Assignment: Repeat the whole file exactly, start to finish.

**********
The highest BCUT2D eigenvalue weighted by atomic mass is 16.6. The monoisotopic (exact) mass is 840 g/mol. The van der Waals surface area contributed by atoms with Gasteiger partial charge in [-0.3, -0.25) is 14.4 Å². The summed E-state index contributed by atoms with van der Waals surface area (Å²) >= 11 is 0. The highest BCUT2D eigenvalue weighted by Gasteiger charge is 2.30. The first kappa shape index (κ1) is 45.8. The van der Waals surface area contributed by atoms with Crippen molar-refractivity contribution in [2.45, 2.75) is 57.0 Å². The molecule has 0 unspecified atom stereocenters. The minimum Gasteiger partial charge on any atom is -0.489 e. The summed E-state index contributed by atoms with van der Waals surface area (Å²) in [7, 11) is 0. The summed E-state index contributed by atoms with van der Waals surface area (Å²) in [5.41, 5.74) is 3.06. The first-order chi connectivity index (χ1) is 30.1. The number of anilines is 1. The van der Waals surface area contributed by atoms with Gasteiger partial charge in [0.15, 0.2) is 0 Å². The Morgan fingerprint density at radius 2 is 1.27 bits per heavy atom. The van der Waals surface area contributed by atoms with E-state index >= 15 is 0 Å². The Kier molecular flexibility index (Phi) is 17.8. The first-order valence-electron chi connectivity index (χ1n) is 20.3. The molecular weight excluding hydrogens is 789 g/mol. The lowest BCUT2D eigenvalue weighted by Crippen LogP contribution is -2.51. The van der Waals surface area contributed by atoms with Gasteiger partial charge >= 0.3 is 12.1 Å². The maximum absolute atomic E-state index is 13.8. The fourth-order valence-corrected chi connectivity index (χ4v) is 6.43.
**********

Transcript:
The highest BCUT2D eigenvalue weighted by atomic mass is 16.6. The monoisotopic (exact) mass is 840 g/mol. The van der Waals surface area contributed by atoms with Gasteiger partial charge in [-0.3, -0.25) is 14.4 Å². The summed E-state index contributed by atoms with van der Waals surface area (Å²) >= 11 is 0. The highest BCUT2D eigenvalue weighted by Gasteiger charge is 2.30. The first kappa shape index (κ1) is 45.8. The van der Waals surface area contributed by atoms with Crippen molar-refractivity contribution in [2.45, 2.75) is 57.0 Å². The molecule has 0 unspecified atom stereocenters. The minimum Gasteiger partial charge on any atom is -0.489 e. The summed E-state index contributed by atoms with van der Waals surface area (Å²) in [7, 11) is 0. The summed E-state index contributed by atoms with van der Waals surface area (Å²) in [5.41, 5.74) is 3.06. The first-order chi connectivity index (χ1) is 30.1. The number of anilines is 1. The van der Waals surface area contributed by atoms with Gasteiger partial charge in [0.15, 0.2) is 0 Å². The Morgan fingerprint density at radius 2 is 1.27 bits per heavy atom. The van der Waals surface area contributed by atoms with E-state index >= 15 is 0 Å². The Kier molecular flexibility index (Phi) is 17.8. The first-order valence-electron chi connectivity index (χ1n) is 20.3. The molecular weight excluding hydrogens is 789 g/mol. The lowest BCUT2D eigenvalue weighted by Crippen LogP contribution is -2.51. The van der Waals surface area contributed by atoms with Gasteiger partial charge >= 0.3 is 12.1 Å². The maximum absolute atomic E-state index is 13.8. The fourth-order valence-corrected chi connectivity index (χ4v) is 6.43.